I hate to admit it, but I love a good Twitter scandal. Blue checkmarks, a not-so-special but very self-important group of which I am a part, erupts with outrage at least once a week and I absolutely adore it. If I am also outraged, even better — and if not, I at least get a moment of feeling like I’m above it all.
Last weekend’s Twitter drama didn’t just outrage me, however; it made me reevaluate my own choices. It made me think a lot about why I haven’t been using my own PhD title — and the signal that sends to other women in academia.
In case you missed it, Joseph Epstein, a former Northwestern University teacher who has previously written homophobic commentary, wrote a highly offensive and misogynistic op-ed in the Wall Street Journal wherein he criticized incoming First Lady Jill Biden for referring to herself as Dr. Jill Biden.
You might be thinking, huh? She has a doctorate in education. Why shouldn’t she use the title one receives when they attain that degree?
The author’s rationale was along the lines of, “I taught at a good university for 30 years with only a college degree and it’s embarrassing for anyone who isn’t a medical doctor to use the term Dr.” He also referred to Dr. Biden as “kiddo,” a patronizing and insulting sentiment at best.
In response, folks on Twitter started adding Dr. to their names in a show of solidarity with Dr. Biden. A number of thoughtful threads surfaced explaining why this type of mansplaining is so harmful, and I was pleased to see smart pieces diving into the underlying sexism of the editorial. Even Northwestern University, where Epstein once taught, chimed in with a statement condemning his “misogynistic views” as well as “the diminishment of anyone's duly-earned degrees in any field, from any university.”
The ensuing discussion around the realities of academia and how much work it takes to get a PhD was very welcome, too.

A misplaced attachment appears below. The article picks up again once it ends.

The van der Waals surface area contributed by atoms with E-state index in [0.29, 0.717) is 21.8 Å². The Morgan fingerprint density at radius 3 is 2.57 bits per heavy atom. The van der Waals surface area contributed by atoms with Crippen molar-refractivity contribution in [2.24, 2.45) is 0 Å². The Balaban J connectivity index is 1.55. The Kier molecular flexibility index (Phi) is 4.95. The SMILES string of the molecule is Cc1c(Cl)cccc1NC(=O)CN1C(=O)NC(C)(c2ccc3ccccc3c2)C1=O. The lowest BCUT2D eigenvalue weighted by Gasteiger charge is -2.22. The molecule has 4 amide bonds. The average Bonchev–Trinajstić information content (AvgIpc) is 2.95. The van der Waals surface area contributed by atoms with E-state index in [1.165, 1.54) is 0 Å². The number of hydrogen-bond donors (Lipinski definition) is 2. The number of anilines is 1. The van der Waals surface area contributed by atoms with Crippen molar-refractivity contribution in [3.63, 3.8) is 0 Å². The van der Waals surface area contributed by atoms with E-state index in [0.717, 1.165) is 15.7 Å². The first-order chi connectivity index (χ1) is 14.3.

We know it’s a huge boon for young people to see folks who look like them, and have achieved big things, wear their accomplishments proudly.
My PhD is in political science from the London School of Economics. Not too shabby, right? And although the physical manifestation of my degree is now a bound copy of my dissertation and the diploma itself, which lives at my parents’ apartment, the memories of the process came flooding back as I read Epstein’s op-ed. I remembered falling asleep in the library on a regular basis, the painstaking work of building a dataset of thousands individual politicians, and learning how to use statistical software programs from scratch.
But I took a different path from many PhD holders. I left academia as soon as I defended my dissertation and haven’t looked back.
With a career in research and media, I thought it might make me look like a bit of a Doogie Howser — without the MD — if I ran around calling myself Dr. Jessica Tarlov or Jessica Tarlov, PhD. No one likes a know-it-all, and as society makes strides to elevate women and BIPOC, I am acutely aware of how hard it is for white men to relinquish power generally, let alone to a young woman with a PhD.
The attack on Jill Biden, however, made me reconsider my choice. Not because I need some extra reason to feel good about myself — I have a pretty healthy ego, as my boyfriend will attest.
It made me rethink my decision because we are living in an age when representation matters, and we know it’s a huge boon for young people to see folks who look like them, and have achieved big things, wear their accomplishments proudly.
Undertaking a PhD is daunting. Ideas that are worth four years of research don’t come around every day, and when they do, the work is hard. And the bill is steep.
All this is to say: Congratulations to Dr. Biden on her accomplishment. Congratulations to me, too!
And I’m hopeful for more Twitter drama like this. It’s to the benefit of the conversation — and to my own thinking.